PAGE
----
Auckland Council votes for Unitary Plan

Monday 15 August 2016

It’s taken four long years, but the SuperCity will be getting a new planning rule book after the Auckland Council’s Governing Body voted to adopt the controversial Unitary Plan.

By Miriam Bell

Auckland Council announced today that its Governing Body has made its final decisions on the Independent Hearings Panel’s Unitary Plan recommendations.

After four days of decision-making, the Governing Body voted to support a majority of the Panel’s recommendations – which will allow for the development of more housing and infrastructure.

This means that Auckland’s new Unitary Plan will provide for:

• More than 400,000 new residential dwelling to meet the demands of Auckland’s growth over the next 30 years.

• Expansion of the Rural Urban Boundary to open up more new land for development as the city grows, with flexibility to move the boundary through private plan changes.

• A more compact city with opportunities to build more homes in the existing urban area of two to three stories, and up to six stories close to town centres and transport hubs.

• A focus on high quality urban design – including requirement for a resource consent for more than three dwellings on a site that complies with urban design rules and a minimum size for apartments.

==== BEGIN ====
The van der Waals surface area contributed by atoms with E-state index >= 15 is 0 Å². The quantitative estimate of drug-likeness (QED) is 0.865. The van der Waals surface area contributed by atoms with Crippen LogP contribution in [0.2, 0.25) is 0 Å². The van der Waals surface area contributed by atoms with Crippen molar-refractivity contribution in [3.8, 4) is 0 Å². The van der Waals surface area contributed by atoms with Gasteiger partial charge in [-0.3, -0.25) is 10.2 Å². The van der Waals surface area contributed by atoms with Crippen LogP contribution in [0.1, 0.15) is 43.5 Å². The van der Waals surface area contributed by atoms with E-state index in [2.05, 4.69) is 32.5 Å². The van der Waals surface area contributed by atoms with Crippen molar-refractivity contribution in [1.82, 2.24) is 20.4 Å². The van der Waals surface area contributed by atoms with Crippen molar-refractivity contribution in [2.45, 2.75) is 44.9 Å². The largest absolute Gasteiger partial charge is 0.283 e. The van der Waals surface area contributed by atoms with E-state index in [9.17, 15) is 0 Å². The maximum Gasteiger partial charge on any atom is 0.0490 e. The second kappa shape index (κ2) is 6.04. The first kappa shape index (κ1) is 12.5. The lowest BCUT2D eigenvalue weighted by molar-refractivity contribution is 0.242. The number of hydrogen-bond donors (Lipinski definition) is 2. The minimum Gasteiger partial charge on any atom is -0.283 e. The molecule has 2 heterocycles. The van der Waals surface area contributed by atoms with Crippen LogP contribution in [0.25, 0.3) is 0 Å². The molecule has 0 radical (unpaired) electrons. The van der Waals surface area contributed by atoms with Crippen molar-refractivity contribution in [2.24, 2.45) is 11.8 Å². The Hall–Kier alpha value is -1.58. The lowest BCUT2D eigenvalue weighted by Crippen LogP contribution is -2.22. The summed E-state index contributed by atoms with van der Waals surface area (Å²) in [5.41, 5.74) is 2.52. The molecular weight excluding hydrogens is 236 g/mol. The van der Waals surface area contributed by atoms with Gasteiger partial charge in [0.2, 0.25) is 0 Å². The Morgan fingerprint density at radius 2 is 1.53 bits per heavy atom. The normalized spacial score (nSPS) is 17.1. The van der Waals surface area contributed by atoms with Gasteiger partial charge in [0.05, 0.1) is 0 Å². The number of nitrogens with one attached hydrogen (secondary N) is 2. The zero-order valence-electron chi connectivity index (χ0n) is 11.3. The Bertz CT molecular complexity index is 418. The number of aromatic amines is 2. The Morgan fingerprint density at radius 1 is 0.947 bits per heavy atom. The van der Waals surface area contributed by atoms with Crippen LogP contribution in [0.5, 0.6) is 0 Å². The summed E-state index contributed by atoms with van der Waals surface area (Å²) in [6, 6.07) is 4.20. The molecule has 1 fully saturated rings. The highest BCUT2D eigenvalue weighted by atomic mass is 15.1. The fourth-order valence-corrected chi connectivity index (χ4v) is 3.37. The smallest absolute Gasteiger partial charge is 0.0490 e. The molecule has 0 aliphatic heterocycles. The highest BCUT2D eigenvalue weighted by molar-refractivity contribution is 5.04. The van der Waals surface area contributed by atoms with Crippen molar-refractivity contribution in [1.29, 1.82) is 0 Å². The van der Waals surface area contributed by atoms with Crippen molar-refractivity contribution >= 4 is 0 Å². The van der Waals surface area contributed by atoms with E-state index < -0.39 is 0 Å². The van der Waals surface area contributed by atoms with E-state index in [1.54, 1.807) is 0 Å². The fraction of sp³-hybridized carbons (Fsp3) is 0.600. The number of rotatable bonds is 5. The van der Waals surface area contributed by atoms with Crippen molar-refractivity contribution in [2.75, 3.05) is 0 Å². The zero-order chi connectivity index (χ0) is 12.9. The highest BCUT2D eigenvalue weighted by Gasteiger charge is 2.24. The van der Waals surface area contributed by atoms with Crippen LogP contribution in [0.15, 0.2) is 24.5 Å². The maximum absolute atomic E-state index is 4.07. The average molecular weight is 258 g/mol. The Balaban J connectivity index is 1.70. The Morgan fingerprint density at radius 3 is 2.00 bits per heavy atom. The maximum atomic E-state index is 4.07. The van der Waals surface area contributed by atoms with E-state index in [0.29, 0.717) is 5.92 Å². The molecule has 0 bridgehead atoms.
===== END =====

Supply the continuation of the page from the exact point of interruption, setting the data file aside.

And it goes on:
• Protection of the city’s historic heritage with approximately 120 additional historic places scheduled, as well as the retention of protection of 74 volcanic viewshafts.

Auckland Mayor Len Brown said the city now has a very finely balanced plan which will ultimately deliver for the benefit of Auckland.

However, although many of the Panel’s recommendations were adopted, some of its more developer-friendly proposals were not.

These include the dropping of a minimum size requirement for apartments and non-notifiable consenting for up to four dwellings on a site.

This decision has disappointed some commentators who believe there is a need for smaller, more affordable apartments.

Auckland Property Investors Association president Andrew Bruce said he thought it was idiotic to retain a minimum size requirement for apartments.

“I don’t think the people who make these decisions realise that there is a sizeable portion of the population who are very price driven and who want small apartments as a result.”

Conversely, as an investor with some small apartments, the decision actually underwrites his apartment assets, he said.

Despite disagreeing with the apartment size decision, Bruce believes the Unitary Plan is a good one.

“The chief thing is density. To enable Auckland to move forward they had to look at creating the capacity for density.”

This has been done, but now it was a matter of whether or not there was capacity in the construction industry to deliver at the rate required, he said.

The Unitary Plan will be publicly notified by the Council on Friday August 19.

There will be limited scope for appeals which must be lodged by Friday September 16.

Any part of the Unitary Plan which is challenged in an appeal will remain unresolved until the Environment Court rules on it.

But all parts of the Unitary Plan which are not appealed will come into force on September 16.

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